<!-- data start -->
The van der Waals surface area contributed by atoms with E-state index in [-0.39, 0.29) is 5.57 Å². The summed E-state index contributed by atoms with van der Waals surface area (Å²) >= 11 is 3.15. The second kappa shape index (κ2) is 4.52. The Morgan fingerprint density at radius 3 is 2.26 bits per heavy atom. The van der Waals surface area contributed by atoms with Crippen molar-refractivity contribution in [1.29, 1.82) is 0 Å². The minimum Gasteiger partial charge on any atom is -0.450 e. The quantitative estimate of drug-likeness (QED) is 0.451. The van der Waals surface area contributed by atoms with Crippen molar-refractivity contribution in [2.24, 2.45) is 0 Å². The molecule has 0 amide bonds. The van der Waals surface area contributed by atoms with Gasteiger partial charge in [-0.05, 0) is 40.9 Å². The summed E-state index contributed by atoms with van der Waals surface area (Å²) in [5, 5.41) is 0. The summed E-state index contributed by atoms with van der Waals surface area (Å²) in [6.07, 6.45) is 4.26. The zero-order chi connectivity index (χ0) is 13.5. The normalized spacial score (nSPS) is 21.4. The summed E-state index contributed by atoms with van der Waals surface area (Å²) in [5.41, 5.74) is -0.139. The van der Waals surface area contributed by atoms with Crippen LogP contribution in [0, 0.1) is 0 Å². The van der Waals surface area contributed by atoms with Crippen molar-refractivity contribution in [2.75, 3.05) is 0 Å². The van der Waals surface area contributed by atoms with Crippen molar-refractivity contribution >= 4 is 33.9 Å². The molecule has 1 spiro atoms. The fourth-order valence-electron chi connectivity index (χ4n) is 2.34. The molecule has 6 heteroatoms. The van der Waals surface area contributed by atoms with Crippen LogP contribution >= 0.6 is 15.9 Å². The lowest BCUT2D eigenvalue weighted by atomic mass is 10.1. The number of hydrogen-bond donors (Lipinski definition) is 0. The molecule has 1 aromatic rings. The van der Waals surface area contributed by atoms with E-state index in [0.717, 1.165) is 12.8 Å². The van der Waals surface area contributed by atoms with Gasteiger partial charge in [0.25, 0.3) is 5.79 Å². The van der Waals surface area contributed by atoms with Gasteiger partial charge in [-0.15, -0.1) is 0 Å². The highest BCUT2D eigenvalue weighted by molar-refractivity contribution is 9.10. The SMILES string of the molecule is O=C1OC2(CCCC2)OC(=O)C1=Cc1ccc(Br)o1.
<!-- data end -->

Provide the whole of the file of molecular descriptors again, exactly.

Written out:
The van der Waals surface area contributed by atoms with E-state index in [-0.39, 0.29) is 5.57 Å². The summed E-state index contributed by atoms with van der Waals surface area (Å²) >= 11 is 3.15. The second kappa shape index (κ2) is 4.52. The Morgan fingerprint density at radius 3 is 2.26 bits per heavy atom. The van der Waals surface area contributed by atoms with Crippen molar-refractivity contribution in [1.29, 1.82) is 0 Å². The minimum Gasteiger partial charge on any atom is -0.450 e. The quantitative estimate of drug-likeness (QED) is 0.451. The van der Waals surface area contributed by atoms with Crippen molar-refractivity contribution in [2.24, 2.45) is 0 Å². The molecule has 0 amide bonds. The van der Waals surface area contributed by atoms with Gasteiger partial charge in [-0.05, 0) is 40.9 Å². The summed E-state index contributed by atoms with van der Waals surface area (Å²) in [5, 5.41) is 0. The summed E-state index contributed by atoms with van der Waals surface area (Å²) in [6.07, 6.45) is 4.26. The zero-order chi connectivity index (χ0) is 13.5. The normalized spacial score (nSPS) is 21.4. The summed E-state index contributed by atoms with van der Waals surface area (Å²) in [5.41, 5.74) is -0.139. The van der Waals surface area contributed by atoms with Crippen LogP contribution in [0, 0.1) is 0 Å². The van der Waals surface area contributed by atoms with Crippen molar-refractivity contribution in [2.75, 3.05) is 0 Å². The van der Waals surface area contributed by atoms with Crippen molar-refractivity contribution >= 4 is 33.9 Å². The molecule has 1 spiro atoms. The fourth-order valence-electron chi connectivity index (χ4n) is 2.34. The molecule has 6 heteroatoms. The van der Waals surface area contributed by atoms with Crippen LogP contribution >= 0.6 is 15.9 Å². The lowest BCUT2D eigenvalue weighted by atomic mass is 10.1. The number of hydrogen-bond donors (Lipinski definition) is 0. The molecule has 1 aromatic rings. The van der Waals surface area contributed by atoms with E-state index in [0.717, 1.165) is 12.8 Å². The van der Waals surface area contributed by atoms with Gasteiger partial charge in [0.25, 0.3) is 5.79 Å². The van der Waals surface area contributed by atoms with Gasteiger partial charge in [-0.15, -0.1) is 0 Å². The highest BCUT2D eigenvalue weighted by molar-refractivity contribution is 9.10. The SMILES string of the molecule is O=C1OC2(CCCC2)OC(=O)C1=Cc1ccc(Br)o1.